He leaned a little closer so that he wouldn’t have to raise his voice. I cringed inwardly, but I didn’t flinch away. “I’ve come to Chicago to kill you, Mister Dresden. But I have a proposal for you that I want you to hear, first.”
“You really need to work on your opening technique,” I said.
He gave me a humorless smile. “The war, Dresden. The war between your people and mine is too costly, for both of us.”
“War’s a pretty stupid option to take, generally speaking,” I said. “But I didn’t start it.”
“You did,” Ortega said. “You began a war over a point of principle.”
“I began a war over a human life.”
“And how many more would you save by ending it now?” Ortega asked. “Not merely wizards suffer from this. Our attention to the war leaves us less able to control the wilder elements of our own Court. We frown upon reckless killings, but wounded or leaderless members of our Courts often kill when they do not truly need to. Ending the war now would save hundreds, perhaps thousands of lives.”
“So would killing every vampire on the planet. What’s your point.”
Ortega smiled, showing teeth. Just regular teeth, no long canines or anything. The vampires of the Red Court looked really human right up until they turned into something out of a nightmare. “The point, Dresden, is that the war is unprofitable, undesirable. You are the symbolic cause of it to my people, and the point of contention between us and your own White Council. Once you are slain, the Council will accept peace overtures, as will the Court.”
“So you’re asking me to lay down and die? That’s not much of an offer.”
“Hear me out. Face me in single combat, Dresden.”
I didn’t quite laugh at him. “Why the hell should I do that?”
His eyes were expressionless. “Because if you do it would mean that the warriors I have brought to town with me will not be forced to target your friends and allies. That the mortal assassins we have retained will not need to receive their final confirmations to kill a number of clients who have hired you in the past five years. I’m sure I need not mention names.”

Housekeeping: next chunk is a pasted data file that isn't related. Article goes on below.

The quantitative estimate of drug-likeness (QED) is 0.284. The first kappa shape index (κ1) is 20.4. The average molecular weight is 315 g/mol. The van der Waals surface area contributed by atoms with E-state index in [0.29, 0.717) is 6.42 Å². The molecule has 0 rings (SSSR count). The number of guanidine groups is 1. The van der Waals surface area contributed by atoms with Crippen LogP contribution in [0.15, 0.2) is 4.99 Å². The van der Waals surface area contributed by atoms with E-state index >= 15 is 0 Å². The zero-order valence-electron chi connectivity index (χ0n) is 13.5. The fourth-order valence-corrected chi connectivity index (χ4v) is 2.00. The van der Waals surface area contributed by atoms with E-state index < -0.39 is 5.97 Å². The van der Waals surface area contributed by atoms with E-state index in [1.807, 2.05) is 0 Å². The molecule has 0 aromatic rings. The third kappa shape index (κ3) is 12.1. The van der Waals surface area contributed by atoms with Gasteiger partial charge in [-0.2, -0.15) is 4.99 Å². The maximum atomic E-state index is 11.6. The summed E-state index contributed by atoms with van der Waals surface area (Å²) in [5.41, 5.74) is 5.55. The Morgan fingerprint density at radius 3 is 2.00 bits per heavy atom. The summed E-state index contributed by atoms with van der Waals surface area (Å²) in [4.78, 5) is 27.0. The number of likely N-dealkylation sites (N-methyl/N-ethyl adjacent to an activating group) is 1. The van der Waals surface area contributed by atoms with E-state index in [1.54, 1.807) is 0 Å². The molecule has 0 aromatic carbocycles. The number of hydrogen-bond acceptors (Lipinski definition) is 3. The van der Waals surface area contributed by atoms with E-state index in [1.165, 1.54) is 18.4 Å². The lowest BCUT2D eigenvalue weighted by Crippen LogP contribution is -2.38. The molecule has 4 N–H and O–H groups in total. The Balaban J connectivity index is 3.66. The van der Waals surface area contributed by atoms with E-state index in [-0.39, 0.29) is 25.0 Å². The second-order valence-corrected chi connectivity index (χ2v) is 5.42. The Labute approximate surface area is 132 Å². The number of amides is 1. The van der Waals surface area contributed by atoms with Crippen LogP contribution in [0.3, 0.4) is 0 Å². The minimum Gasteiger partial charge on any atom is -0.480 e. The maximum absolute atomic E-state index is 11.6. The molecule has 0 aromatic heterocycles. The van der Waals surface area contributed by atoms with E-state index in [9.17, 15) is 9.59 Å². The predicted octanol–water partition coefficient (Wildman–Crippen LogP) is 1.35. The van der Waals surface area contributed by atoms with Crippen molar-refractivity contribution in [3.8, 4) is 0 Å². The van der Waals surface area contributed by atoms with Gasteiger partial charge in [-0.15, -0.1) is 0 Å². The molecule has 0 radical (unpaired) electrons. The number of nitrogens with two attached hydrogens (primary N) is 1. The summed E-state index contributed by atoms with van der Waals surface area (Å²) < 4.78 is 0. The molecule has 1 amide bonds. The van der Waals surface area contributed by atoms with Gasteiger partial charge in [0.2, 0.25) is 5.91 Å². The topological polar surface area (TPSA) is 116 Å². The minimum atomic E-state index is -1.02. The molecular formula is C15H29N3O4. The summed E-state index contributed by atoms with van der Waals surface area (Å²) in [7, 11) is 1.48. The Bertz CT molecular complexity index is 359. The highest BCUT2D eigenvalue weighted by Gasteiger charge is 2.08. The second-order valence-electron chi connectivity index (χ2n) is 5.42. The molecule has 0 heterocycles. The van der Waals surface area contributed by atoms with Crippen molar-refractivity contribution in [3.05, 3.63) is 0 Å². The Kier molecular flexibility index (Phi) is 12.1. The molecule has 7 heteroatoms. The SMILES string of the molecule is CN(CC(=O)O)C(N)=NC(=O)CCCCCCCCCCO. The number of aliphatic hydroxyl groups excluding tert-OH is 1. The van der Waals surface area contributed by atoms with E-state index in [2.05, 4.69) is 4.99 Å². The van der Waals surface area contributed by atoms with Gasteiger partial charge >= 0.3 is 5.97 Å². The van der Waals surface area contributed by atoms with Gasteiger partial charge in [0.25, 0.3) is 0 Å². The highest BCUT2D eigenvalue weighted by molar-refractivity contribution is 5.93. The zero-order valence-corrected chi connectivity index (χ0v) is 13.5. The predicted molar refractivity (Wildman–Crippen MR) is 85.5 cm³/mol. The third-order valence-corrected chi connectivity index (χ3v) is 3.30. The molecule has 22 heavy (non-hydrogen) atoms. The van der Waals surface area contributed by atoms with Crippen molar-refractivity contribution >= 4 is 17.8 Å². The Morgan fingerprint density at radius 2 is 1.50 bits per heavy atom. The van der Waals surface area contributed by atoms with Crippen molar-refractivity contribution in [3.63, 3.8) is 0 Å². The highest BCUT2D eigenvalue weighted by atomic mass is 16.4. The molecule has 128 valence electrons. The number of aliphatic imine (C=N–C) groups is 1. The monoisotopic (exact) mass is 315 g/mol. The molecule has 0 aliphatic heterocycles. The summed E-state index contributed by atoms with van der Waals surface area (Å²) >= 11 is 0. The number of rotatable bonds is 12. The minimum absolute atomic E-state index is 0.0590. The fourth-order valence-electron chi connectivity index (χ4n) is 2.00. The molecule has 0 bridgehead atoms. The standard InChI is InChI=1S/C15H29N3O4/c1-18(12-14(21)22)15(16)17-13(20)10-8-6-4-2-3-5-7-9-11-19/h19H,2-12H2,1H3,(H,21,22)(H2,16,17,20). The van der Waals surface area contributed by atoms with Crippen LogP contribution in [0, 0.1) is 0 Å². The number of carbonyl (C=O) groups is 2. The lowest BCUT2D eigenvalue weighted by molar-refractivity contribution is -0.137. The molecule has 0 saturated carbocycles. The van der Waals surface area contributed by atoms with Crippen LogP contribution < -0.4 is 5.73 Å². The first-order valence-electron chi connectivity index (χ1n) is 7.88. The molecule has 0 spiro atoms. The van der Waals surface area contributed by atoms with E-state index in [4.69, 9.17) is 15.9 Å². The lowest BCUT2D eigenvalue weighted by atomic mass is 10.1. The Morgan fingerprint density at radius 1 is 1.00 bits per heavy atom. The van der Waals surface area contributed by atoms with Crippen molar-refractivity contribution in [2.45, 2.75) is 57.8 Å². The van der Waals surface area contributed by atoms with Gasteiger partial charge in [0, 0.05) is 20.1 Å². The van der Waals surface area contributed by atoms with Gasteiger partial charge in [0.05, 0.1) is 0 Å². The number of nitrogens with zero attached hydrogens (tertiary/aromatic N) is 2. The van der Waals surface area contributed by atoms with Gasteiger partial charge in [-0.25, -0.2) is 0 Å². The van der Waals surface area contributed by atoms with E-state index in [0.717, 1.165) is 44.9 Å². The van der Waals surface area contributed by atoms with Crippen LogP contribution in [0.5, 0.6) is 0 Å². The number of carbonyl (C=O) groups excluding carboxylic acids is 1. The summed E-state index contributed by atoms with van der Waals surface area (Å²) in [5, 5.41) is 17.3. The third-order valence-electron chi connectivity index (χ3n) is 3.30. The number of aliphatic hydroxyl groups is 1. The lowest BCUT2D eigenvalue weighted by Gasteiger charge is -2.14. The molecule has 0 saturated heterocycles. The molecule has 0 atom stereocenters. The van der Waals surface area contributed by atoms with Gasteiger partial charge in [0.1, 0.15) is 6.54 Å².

Fear and anger had been about to settle down, but they came surging back again. “There’s no reason for that,” I said. “If your war is with me, keep it with me.”
“Gladly,” Ortega said. “I do not approve of such tactics. Face me under the dueling laws in the Accords.”
“And after I kill you, what?” I said. I didn’t know if I could kill him, but there was no reason to let him think I wasn’t confident about it. “The next hotshot Red Duke does the same thing?”
“I’m willing to extend you an offer. Defeat me, and the Court has agreed that this city will become neutral territory. That those living in it, including yourself and your friends and associates, will be free of the threat of attack so long as they are in it.”
I stared hard at him for a moment. “Chicago-blanca, eh?”
He quirked a puzzled eyebrow at me.
“Never mind. After your time.” I looked away from him, and licked sweat from my upper lip. A stage hand came by with a couple of bottled waters, and passed them to Ortega and to me. I took a drink.
“You’re stupid to fight me,” I said. “Even if you kill me, my death curse would fall on you.”
He shrugged. “I am not as important as the whole of the Court. I will take that risk.”
Hell’s bells. Dedicated, honorable, courageous, self-sacrificial types are absolutely the worst people in the world to go up against. I tried one last dodge, hoping it might pay off. “I’d have to have it in writing. The Council gets a copy too. I want this all recognized, official under the Accords.”